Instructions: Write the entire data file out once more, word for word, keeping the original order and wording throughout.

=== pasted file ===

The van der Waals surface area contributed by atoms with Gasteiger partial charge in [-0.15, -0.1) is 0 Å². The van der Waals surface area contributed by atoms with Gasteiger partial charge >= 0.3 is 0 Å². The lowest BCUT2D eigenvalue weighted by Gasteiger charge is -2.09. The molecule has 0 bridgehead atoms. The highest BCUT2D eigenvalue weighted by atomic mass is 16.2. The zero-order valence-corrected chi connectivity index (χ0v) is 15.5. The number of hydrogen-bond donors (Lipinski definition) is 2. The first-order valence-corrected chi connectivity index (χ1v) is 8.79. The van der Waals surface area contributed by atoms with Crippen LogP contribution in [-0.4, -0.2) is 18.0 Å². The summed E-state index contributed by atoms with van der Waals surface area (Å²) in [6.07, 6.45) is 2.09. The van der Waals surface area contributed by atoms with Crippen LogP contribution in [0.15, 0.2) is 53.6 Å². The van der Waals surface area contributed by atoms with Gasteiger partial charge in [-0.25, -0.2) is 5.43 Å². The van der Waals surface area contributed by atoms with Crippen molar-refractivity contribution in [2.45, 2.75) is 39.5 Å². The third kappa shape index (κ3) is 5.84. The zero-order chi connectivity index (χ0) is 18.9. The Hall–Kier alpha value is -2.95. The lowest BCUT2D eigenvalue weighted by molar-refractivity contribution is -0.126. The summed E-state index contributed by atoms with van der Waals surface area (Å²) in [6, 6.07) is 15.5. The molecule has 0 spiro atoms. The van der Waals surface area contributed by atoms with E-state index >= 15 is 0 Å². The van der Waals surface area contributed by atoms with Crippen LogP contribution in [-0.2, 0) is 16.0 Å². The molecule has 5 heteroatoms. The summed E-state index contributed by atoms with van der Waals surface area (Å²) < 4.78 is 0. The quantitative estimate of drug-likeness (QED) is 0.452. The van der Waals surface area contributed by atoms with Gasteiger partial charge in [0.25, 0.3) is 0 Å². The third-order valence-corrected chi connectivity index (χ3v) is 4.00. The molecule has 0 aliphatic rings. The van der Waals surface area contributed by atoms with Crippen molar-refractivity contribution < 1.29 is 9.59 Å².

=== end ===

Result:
The van der Waals surface area contributed by atoms with Gasteiger partial charge in [-0.15, -0.1) is 0 Å². The van der Waals surface area contributed by atoms with Gasteiger partial charge >= 0.3 is 0 Å². The lowest BCUT2D eigenvalue weighted by Gasteiger charge is -2.09. The molecule has 0 bridgehead atoms. The highest BCUT2D eigenvalue weighted by atomic mass is 16.2. The zero-order valence-corrected chi connectivity index (χ0v) is 15.5. The number of hydrogen-bond donors (Lipinski definition) is 2. The first-order valence-corrected chi connectivity index (χ1v) is 8.79. The van der Waals surface area contributed by atoms with Crippen LogP contribution in [-0.4, -0.2) is 18.0 Å². The summed E-state index contributed by atoms with van der Waals surface area (Å²) in [6.07, 6.45) is 2.09. The van der Waals surface area contributed by atoms with Crippen LogP contribution in [0.15, 0.2) is 53.6 Å². The van der Waals surface area contributed by atoms with Gasteiger partial charge in [-0.25, -0.2) is 5.43 Å². The van der Waals surface area contributed by atoms with Crippen molar-refractivity contribution in [2.45, 2.75) is 39.5 Å². The third kappa shape index (κ3) is 5.84. The zero-order chi connectivity index (χ0) is 18.9. The Hall–Kier alpha value is -2.95. The lowest BCUT2D eigenvalue weighted by molar-refractivity contribution is -0.126. The summed E-state index contributed by atoms with van der Waals surface area (Å²) in [6, 6.07) is 15.5. The molecule has 0 spiro atoms. The van der Waals surface area contributed by atoms with E-state index >= 15 is 0 Å². The van der Waals surface area contributed by atoms with Crippen LogP contribution in [-0.2, 0) is 16.0 Å². The molecule has 5 heteroatoms. The summed E-state index contributed by atoms with van der Waals surface area (Å²) < 4.78 is 0. The quantitative estimate of drug-likeness (QED) is 0.452. The van der Waals surface area contributed by atoms with Gasteiger partial charge in [0.25, 0.3) is 0 Å². The third-order valence-corrected chi connectivity index (χ3v) is 4.00. The molecule has 0 aliphatic rings. The van der Waals surface area contributed by atoms with Crippen molar-refractivity contribution < 1.29 is 9.59 Å².